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Thread: Internet Explorer Suggested Sites & Bing Toolbar

  1. #1
    Junior Member
    Join Date
    Feb 2011

    Default Internet Explorer Suggested Sites & Bing Toolbar

    Not sure if you've seen the recent allegations of Microsoft's Bing search engine copying Google's search results. The experiment used both IE8 Suggested Sites (which defaults to "on" during setup) and Bing Toolbar.

    The main concern is not so much copying of a specific website, but the fact that the experiment shows that there has to be at least the following personal information being sent:
    • URLs
    • Content on the pages visited
    • What you actually clicked on!

    Given the nature of the information being transmitted, this is a huge privacy intrusion (much, much more so than e.g. a third party advertising cookie). It's all hidden in EULA's and the IE suggested sites at least is enabled by default during setup (and seems deliberately unclear so that most people will simply click "yes").

    Given all that, I think that it seems like a clear candidate for something to be disabled within SpyBot S&D.

    For IE8, the remedy would clearly be simply turning off Suggested Sites. Not sure what the Bing Toolbar remedy would be as I haven't got it installed (not sure if there's a setting to turn it off or not). I don't have the Google Toolbar installed either, but turning off its PageRank feature would also be recommended as it has the same sort of privacy issues.

  2. #2
    Esteemed Member
    Join Date
    Oct 2005


    I just started the Bing Toolbar installation and the first thing it does once you launch the installer is display a page with 4 Additional options, all of which are defaulted as checked, but displayed clearly in the middle of the screen above the 'Install/Cancel' buttons.

    The 'Improve my experience' item indicates that you will be "allowing us to collect additional information about your system configuration, the searches you do, websites you visit, and how you use our software" amongst other info. There is a 'Learn more..." link at the end of this description that links to the following page which explains how to change this selection after the toolbar has been installed.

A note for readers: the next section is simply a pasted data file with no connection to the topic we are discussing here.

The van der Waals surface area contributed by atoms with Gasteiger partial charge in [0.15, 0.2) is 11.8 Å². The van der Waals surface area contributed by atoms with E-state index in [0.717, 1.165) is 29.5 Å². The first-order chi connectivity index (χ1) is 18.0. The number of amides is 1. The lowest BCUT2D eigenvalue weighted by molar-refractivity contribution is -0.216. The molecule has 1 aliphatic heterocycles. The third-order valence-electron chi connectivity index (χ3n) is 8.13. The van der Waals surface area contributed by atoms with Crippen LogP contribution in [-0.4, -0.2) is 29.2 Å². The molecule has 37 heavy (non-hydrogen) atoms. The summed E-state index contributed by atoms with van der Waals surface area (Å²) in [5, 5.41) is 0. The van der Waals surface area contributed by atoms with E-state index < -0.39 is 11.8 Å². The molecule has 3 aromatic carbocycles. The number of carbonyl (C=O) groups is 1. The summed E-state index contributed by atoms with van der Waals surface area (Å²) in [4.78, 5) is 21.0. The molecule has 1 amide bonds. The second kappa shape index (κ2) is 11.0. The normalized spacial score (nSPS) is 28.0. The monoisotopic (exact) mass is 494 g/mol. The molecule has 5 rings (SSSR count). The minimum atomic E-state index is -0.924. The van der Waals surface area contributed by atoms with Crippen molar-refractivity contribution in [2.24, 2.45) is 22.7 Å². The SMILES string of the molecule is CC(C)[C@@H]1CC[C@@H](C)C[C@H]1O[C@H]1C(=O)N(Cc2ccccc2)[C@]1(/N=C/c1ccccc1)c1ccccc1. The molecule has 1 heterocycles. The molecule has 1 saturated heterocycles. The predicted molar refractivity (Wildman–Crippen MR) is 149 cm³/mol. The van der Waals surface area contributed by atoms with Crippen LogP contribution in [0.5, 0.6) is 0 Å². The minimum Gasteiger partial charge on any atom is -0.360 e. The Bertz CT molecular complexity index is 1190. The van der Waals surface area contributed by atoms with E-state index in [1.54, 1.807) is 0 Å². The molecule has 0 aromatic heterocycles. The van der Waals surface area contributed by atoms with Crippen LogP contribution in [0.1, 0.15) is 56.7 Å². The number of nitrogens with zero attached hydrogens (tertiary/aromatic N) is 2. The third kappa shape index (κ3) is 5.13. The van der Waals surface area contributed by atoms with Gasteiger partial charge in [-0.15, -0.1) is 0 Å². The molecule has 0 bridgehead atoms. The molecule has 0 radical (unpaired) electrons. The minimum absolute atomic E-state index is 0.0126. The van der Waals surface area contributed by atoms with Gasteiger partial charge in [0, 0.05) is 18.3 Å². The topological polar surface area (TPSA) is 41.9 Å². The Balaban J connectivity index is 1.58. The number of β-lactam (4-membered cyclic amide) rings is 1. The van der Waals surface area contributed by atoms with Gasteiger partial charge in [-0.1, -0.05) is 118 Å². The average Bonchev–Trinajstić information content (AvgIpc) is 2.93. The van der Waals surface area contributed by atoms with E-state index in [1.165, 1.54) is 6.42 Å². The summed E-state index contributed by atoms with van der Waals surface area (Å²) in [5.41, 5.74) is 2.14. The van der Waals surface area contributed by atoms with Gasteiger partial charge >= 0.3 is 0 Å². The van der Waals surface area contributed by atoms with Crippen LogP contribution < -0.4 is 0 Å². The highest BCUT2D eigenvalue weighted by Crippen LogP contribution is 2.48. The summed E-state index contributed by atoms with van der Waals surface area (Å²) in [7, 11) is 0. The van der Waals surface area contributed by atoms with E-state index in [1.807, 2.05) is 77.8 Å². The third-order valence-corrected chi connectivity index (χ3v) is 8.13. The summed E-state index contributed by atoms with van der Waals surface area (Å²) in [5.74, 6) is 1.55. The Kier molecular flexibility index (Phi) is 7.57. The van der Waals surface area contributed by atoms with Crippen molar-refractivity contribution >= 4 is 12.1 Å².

Though it's been a while since I've installed Internet Explorer on a PC, I clearly recall that the Suggested Sites option was a separate prompt that also contained links to additional information, which in most cases I've chosen not to accept simply because I don't wish to experience the additional overhead this might cause while using the browser, not because of any concern about being tracked by Microsoft.

    The reality is that all of the search engines collect large databases of information about how and what people search for and use that information in aggregate to improve their data handling in the future. Any belief that you are not being tracked at all levels by everyone with the ability to do it is a pipe dream and quite simply foolish.

    All that these additional opt-in selections are doing is allowing a more direct collection of the data in ways that correlate them in a more organized manner. In this case they are still not specifically linked to you personally, and since the systems that collect and analyze them are huge and receive millions or even billions of data points daily, they were never intended for that purpose. They simply try to analyze the data and learn how people perform searches, what works well and what doesn't and then feed that understanding back into the future design of the system to improve the search process for everyone.

    Since the specific systems of Suggested Sites and Bing Toolbar are both opt-in and either require you to install an additional toolbar application or accept a non-default selection for Suggested Sites during the first start of Internet Explorer and either may also be deselected later from within the standard interface, I don't see where you see the problem?

    One final note: I highly doubt that any actual page content is being passed through the local client by either of these systems, since only the URL (possibly stripped of PII, this is common practice by Microsoft) and click selections are required. If the pages are public, the passing of this URL information to the Bing robots will be sufficient for the collection of page content. In fact, it's this fact that caused Google to erroneously make their original charge, since they jumped to a similar conclusion that "Microsoft is stealing our top search results" when in reality all they were doing is collecting the clicks (websites you visit) of users who had already accepted this option, regardless of how the original website URL was found.


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